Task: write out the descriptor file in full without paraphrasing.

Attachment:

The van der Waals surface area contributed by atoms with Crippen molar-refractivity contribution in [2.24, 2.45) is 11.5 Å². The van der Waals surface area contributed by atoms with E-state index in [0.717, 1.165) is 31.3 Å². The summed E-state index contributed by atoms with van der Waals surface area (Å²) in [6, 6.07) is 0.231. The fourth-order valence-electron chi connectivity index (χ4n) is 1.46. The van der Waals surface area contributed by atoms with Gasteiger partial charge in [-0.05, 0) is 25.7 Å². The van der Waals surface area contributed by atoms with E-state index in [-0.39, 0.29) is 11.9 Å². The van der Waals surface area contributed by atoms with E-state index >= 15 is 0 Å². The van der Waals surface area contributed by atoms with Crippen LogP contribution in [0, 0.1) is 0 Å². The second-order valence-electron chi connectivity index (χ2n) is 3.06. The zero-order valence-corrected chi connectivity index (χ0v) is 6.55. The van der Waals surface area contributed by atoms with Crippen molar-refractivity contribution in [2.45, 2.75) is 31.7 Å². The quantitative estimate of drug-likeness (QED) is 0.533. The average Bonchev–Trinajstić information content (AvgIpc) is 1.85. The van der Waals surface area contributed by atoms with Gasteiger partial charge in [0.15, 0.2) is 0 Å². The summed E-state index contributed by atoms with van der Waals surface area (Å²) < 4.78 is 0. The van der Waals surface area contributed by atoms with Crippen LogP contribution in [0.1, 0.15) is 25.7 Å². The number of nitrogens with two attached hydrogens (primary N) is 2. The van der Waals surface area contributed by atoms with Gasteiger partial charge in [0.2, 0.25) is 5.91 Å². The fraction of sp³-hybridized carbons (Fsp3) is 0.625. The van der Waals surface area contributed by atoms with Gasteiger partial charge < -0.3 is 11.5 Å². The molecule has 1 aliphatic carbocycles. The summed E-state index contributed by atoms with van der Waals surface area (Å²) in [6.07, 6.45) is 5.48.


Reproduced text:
The van der Waals surface area contributed by atoms with Crippen molar-refractivity contribution in [2.24, 2.45) is 11.5 Å². The van der Waals surface area contributed by atoms with E-state index in [0.717, 1.165) is 31.3 Å². The summed E-state index contributed by atoms with van der Waals surface area (Å²) in [6, 6.07) is 0.231. The fourth-order valence-electron chi connectivity index (χ4n) is 1.46. The van der Waals surface area contributed by atoms with Gasteiger partial charge in [-0.05, 0) is 25.7 Å². The van der Waals surface area contributed by atoms with E-state index in [-0.39, 0.29) is 11.9 Å². The van der Waals surface area contributed by atoms with E-state index >= 15 is 0 Å². The van der Waals surface area contributed by atoms with Crippen LogP contribution in [0, 0.1) is 0 Å². The second-order valence-electron chi connectivity index (χ2n) is 3.06. The zero-order valence-corrected chi connectivity index (χ0v) is 6.55. The van der Waals surface area contributed by atoms with Crippen molar-refractivity contribution in [2.45, 2.75) is 31.7 Å². The quantitative estimate of drug-likeness (QED) is 0.533. The average Bonchev–Trinajstić information content (AvgIpc) is 1.85. The van der Waals surface area contributed by atoms with Gasteiger partial charge in [0.15, 0.2) is 0 Å². The summed E-state index contributed by atoms with van der Waals surface area (Å²) < 4.78 is 0. The van der Waals surface area contributed by atoms with Crippen LogP contribution in [0.1, 0.15) is 25.7 Å². The number of nitrogens with two attached hydrogens (primary N) is 2. The van der Waals surface area contributed by atoms with Gasteiger partial charge in [0.2, 0.25) is 5.91 Å². The fraction of sp³-hybridized carbons (Fsp3) is 0.625. The van der Waals surface area contributed by atoms with Gasteiger partial charge < -0.3 is 11.5 Å². The molecule has 1 aliphatic carbocycles. The summed E-state index contributed by atoms with van der Waals surface area (Å²) in [6.07, 6.45) is 5.48.